You've gotta have targets.
The more I try to motivate myself to do things, the more I realise that if I don't have a target it's incredibly difficult.
When I realised this it came as a big surprise to me. I'm really not the sort of person to have a 5 year plan or career goals, but it seems that if I don't set myself an only just achievable goal I find it very difficult to motivate myself to do much.
I keep myself fit so that I get the most out of playing football. But just having that in mind isn't enough to get me out and running. If I didn't set myself a target time for a 5km or 10km run and then book a place at a running event, then I'd just sit on my fat arse every night watching TV. OK, so I may be exaggerating my self deprecation, but you get the idea.
I find that this affects me in many different aspects of my life.
To motivate myself to run I set a target (public) 5km or 10km time (this year it's 22:30 and 50:00 respectively).
To motivate myself to learn to do the Rubik's cube, I set myself a target completion time (1 minute - yup, managed it).
To motivate myself to save money I set a target amount to reach by a certain date (nope, not telling you how much).
A friend of mine decided that he'd set himself the target of taking a photo a day for a year and posting it on his site. I may have to steal that idea next year... but until then you can find his here: www.ysr23.com/blog
. It really is damn good.
I do the job I do because I just flat out enjoy it. As soon as it becomes too much of a chore I'll move on. And I reckon I'm doing alright career wise in whatever way you choose to measure it. For me the only measure that truly counts is enjoyment, and in the main it's a damn fine job. Well, it is most of the time anyway ;-)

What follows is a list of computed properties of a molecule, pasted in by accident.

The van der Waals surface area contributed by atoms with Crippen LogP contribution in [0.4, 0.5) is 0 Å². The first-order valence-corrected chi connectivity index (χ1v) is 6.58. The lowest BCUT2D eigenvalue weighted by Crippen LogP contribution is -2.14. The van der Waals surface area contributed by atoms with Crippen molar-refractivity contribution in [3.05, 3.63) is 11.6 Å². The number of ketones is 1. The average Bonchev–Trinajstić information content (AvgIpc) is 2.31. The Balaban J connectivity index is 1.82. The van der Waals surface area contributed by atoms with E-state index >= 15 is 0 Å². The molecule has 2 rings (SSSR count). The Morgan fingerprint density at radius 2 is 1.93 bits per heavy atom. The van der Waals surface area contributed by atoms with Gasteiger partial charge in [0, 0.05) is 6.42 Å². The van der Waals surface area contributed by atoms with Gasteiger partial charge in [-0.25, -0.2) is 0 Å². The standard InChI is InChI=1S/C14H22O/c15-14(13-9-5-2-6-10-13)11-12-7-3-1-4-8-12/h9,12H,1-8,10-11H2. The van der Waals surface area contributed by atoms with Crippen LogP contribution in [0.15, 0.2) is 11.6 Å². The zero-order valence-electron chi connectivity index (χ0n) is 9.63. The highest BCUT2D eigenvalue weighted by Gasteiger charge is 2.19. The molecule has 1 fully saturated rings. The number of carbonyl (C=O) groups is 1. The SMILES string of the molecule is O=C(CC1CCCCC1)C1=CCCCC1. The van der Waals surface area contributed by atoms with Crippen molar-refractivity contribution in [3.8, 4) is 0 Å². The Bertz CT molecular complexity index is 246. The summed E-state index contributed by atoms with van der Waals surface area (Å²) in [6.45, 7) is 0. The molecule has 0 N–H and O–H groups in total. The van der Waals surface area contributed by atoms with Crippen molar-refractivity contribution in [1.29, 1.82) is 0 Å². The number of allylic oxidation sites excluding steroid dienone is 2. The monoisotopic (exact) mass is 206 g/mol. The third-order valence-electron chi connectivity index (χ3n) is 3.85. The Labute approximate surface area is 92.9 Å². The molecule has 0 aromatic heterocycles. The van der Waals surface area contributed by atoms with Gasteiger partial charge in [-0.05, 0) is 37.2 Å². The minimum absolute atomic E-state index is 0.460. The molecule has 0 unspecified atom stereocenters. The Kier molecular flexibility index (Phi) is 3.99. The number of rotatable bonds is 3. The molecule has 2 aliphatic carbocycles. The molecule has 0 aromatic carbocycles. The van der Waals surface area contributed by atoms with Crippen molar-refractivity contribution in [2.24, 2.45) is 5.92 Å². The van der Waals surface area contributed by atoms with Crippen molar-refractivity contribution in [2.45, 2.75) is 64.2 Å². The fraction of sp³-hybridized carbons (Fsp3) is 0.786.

Someone at work once said to me: You know, every now and again Tom Cruise probably gets up in the morning, probably on set, in his trailer and thinks to himself "Damn, gotta do some of that acting shit again today". OK, so he gets paid more in a minute that I do in a year, but you get the point.
And the big thing that keeps my enjoying my job is that I'm still learning new things. I suppose I have a clear target in my career to always keep on learning and to surround myself in people who can teach me. It's probably one of the biggest reasons why I'm so pleased to be working with Extreme Programming. It makes it easy to fulfill that goal. And it works on a clear system of easy to understand targets.
A release to the business has a target set of functionality.
A single story has a clearly defined purpose.
A unit test gives you a goal that must be met, and a clear way of determining the success or failure.
Layers of targets.
And if you're doing XP properly you get to celebrate when you meet those targets.
A brief whoop when the unit test passes.
A handful of jelly beans when the story's complete.
A damn big meal and a piss up when a release hits the business.
OK, so real life targets don't have quite the same level of celebration, but it's the same deal.
Set yourself a clear target and you get clarity of purpose in aiming for it, and the celebration when you pass it.